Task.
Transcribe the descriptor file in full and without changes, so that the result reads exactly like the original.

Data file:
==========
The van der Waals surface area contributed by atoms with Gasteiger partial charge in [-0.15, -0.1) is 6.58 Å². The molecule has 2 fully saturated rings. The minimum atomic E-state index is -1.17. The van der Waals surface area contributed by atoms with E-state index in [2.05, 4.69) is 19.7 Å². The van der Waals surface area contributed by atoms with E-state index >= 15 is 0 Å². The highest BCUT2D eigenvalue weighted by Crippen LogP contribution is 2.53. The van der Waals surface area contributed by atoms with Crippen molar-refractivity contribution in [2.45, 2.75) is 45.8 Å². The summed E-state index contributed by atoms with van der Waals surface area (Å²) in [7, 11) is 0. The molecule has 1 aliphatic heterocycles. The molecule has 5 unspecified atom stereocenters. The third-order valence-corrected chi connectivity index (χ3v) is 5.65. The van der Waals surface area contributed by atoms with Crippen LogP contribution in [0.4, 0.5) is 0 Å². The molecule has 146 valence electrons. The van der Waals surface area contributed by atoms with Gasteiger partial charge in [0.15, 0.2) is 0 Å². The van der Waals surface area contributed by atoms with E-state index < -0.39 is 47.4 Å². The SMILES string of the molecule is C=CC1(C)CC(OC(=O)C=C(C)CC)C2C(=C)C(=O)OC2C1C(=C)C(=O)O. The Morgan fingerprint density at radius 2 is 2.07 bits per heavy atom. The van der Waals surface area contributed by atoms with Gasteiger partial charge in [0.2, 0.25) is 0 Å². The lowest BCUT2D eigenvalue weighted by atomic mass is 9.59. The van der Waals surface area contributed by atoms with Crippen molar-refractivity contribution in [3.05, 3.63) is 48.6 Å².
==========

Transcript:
The van der Waals surface area contributed by atoms with Gasteiger partial charge in [-0.15, -0.1) is 6.58 Å². The molecule has 2 fully saturated rings. The minimum atomic E-state index is -1.17. The van der Waals surface area contributed by atoms with E-state index in [2.05, 4.69) is 19.7 Å². The van der Waals surface area contributed by atoms with E-state index >= 15 is 0 Å². The highest BCUT2D eigenvalue weighted by Crippen LogP contribution is 2.53. The van der Waals surface area contributed by atoms with Crippen molar-refractivity contribution in [2.45, 2.75) is 45.8 Å². The summed E-state index contributed by atoms with van der Waals surface area (Å²) in [7, 11) is 0. The molecule has 1 aliphatic heterocycles. The molecule has 5 unspecified atom stereocenters. The third-order valence-corrected chi connectivity index (χ3v) is 5.65. The van der Waals surface area contributed by atoms with Crippen LogP contribution in [0.4, 0.5) is 0 Å². The molecule has 146 valence electrons. The van der Waals surface area contributed by atoms with Gasteiger partial charge in [0.15, 0.2) is 0 Å². The van der Waals surface area contributed by atoms with E-state index < -0.39 is 47.4 Å². The SMILES string of the molecule is C=CC1(C)CC(OC(=O)C=C(C)CC)C2C(=C)C(=O)OC2C1C(=C)C(=O)O. The Morgan fingerprint density at radius 2 is 2.07 bits per heavy atom. The van der Waals surface area contributed by atoms with Gasteiger partial charge in [0.2, 0.25) is 0 Å². The lowest BCUT2D eigenvalue weighted by atomic mass is 9.59. The van der Waals surface area contributed by atoms with Crippen molar-refractivity contribution in [3.05, 3.63) is 48.6 Å².